Riba M, Mayol M, Giles BE, Ronce O, Imbert E, Van der Velde M, Chauvet S, Ericson I, Bijlsma R, Vosman B, Smulders MJM, Olivieri O (2009) Darwin's wind hypothesis: does it work for plant dispersal in fragmented habitats?. New Phytologist 183: 667-677.
Dubreuil M, Riba M, Mayol M (2009) Cercant els refugis de l'Orella d'ós. UAB DIVULGA 05/2009.
Molins A., Mayol M., Rosselló J.A. (2009) Phylogeographical structure in the coastal species Senecio rodriguezii (Asteraceae), a narrowly distributed endemic Mediterranean plant. Journal of Biogeography. 36: 1372-1383.LinkDoi: 10.1111/j.1365-2699.2009.02108.x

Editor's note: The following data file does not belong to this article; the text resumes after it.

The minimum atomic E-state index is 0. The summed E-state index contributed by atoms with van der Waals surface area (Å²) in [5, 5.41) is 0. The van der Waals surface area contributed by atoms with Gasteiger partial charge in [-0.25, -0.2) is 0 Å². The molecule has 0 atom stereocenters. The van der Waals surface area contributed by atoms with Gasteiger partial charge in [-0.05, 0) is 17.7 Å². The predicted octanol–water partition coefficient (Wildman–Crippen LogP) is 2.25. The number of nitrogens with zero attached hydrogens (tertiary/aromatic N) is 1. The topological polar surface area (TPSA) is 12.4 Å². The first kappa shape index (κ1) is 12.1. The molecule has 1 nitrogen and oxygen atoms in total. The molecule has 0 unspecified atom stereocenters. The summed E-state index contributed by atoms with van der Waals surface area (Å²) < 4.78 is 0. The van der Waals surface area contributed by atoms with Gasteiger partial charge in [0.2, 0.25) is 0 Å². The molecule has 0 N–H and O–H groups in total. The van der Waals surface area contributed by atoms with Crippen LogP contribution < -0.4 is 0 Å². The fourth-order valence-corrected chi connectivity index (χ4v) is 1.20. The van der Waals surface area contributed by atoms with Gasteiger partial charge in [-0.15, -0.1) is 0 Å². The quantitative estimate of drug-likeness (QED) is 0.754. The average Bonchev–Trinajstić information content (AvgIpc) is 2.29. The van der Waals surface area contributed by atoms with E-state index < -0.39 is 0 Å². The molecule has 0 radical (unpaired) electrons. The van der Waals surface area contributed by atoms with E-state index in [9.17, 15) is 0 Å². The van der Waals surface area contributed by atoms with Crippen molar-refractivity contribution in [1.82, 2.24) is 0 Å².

Aim Our goals were (1) to assess the levels of chloroplast DNA variation in a narrowly distributed plant restricted to continental islands, (2) to ascertain whether a phylogeographical structure is present in plants restricted to coastal linear systems, and (3) to interpret the results in the light of the known palaeogeography of these islands. Location The Eastern Balearic Islands (Majorca and Minorca) in the Western Mediterranean Basin. Methods Sampling included 134 individuals from 28 populations of Senecio rodriguezii covering the entire range of the species. Sequences of the chloroplast genome (trnT-trnL spacer) were obtained and parameters of population genetic diversity and substructure were determined (hsht, Gst). The geographical structure of genetic variation was assessed by an analysis of molecular variance (AMOVA). Additionally, a spatial AMOVA (SAMOVA) was used to identify groups of populations that were geographically homogeneous and maximally differentiated from each other. Finally, a pattern of isolation by distance was assessed by testing the correlation between the matrix of pairwise ΦST values and the matrix of geographical distances between pairs of populations using a Mantel test. Results Seven haplotypes were detected in S. rodriguezii. Only two of them were shared between islands; all of the others were restricted to Majorca (two) or Minorca (three). Overall, we found high levels of genetic diversity and significant geographical structuring of cpDNA markers. Most of the variation detected can be attributed to differences among populations (84.6%), but there was also a significant differentiation between the islands. Main conclusions Our results support the view that the Balearic Islands constitute a reservoir of genetic diversity, not only for widespread Mediterranean taxa, but also for endemic ones. The intraspecific genetic structure found in S. rodriguezii suggests that its population history was dominated by both expansion and contraction events. This has resulted in a species that is highly structured genetically, showing very few shared haplotypes between islands, and a high number of haplotypes restricted to small geographical areas within the islands. Changes in habitat availability and dynamic processes of population fragmentation and connectivity due to repeated cycles of sea-level changes during the Quaternary are the possible underlying factors that have shaped the cpDNA pool of this endemic species on a regional scale. © 2009 Blackwell Publishing Ltd.